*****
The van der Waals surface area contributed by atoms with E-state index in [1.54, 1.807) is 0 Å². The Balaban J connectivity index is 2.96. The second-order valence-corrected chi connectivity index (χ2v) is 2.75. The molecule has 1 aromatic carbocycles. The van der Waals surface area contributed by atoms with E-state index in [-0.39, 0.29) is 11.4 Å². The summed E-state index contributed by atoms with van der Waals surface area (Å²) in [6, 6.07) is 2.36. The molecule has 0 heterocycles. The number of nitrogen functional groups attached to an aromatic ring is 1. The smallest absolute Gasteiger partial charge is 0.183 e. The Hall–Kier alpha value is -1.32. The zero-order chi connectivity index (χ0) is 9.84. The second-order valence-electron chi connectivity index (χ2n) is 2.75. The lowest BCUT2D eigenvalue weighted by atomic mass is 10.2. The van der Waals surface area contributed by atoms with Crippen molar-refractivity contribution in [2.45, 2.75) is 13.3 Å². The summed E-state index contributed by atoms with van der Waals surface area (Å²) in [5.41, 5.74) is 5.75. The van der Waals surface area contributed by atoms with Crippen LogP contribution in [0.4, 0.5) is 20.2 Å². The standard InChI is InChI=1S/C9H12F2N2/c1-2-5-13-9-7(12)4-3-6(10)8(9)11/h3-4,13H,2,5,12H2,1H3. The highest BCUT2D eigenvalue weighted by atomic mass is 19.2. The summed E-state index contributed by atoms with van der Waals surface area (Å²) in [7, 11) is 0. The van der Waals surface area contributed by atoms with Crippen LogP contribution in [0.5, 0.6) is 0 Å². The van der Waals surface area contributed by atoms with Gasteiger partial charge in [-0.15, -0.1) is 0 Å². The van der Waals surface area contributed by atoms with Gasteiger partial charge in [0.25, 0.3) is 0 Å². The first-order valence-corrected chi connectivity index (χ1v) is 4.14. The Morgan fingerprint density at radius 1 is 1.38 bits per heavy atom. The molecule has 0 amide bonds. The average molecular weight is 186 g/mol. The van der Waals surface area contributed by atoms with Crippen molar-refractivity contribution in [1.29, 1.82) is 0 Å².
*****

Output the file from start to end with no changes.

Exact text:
The van der Waals surface area contributed by atoms with E-state index in [1.54, 1.807) is 0 Å². The Balaban J connectivity index is 2.96. The second-order valence-corrected chi connectivity index (χ2v) is 2.75. The molecule has 1 aromatic carbocycles. The van der Waals surface area contributed by atoms with E-state index in [-0.39, 0.29) is 11.4 Å². The summed E-state index contributed by atoms with van der Waals surface area (Å²) in [6, 6.07) is 2.36. The molecule has 0 heterocycles. The number of nitrogen functional groups attached to an aromatic ring is 1. The smallest absolute Gasteiger partial charge is 0.183 e. The Hall–Kier alpha value is -1.32. The zero-order chi connectivity index (χ0) is 9.84. The second-order valence-electron chi connectivity index (χ2n) is 2.75. The lowest BCUT2D eigenvalue weighted by atomic mass is 10.2. The van der Waals surface area contributed by atoms with Crippen molar-refractivity contribution in [2.45, 2.75) is 13.3 Å². The summed E-state index contributed by atoms with van der Waals surface area (Å²) in [5.41, 5.74) is 5.75. The van der Waals surface area contributed by atoms with Crippen LogP contribution in [0.4, 0.5) is 20.2 Å². The standard InChI is InChI=1S/C9H12F2N2/c1-2-5-13-9-7(12)4-3-6(10)8(9)11/h3-4,13H,2,5,12H2,1H3. The highest BCUT2D eigenvalue weighted by atomic mass is 19.2. The summed E-state index contributed by atoms with van der Waals surface area (Å²) in [7, 11) is 0. The van der Waals surface area contributed by atoms with Crippen LogP contribution in [0.5, 0.6) is 0 Å². The van der Waals surface area contributed by atoms with Gasteiger partial charge in [-0.15, -0.1) is 0 Å². The van der Waals surface area contributed by atoms with Gasteiger partial charge in [0.25, 0.3) is 0 Å². The first-order valence-corrected chi connectivity index (χ1v) is 4.14. The Morgan fingerprint density at radius 1 is 1.38 bits per heavy atom. The molecule has 0 amide bonds. The average molecular weight is 186 g/mol. The van der Waals surface area contributed by atoms with Crippen molar-refractivity contribution in [1.29, 1.82) is 0 Å².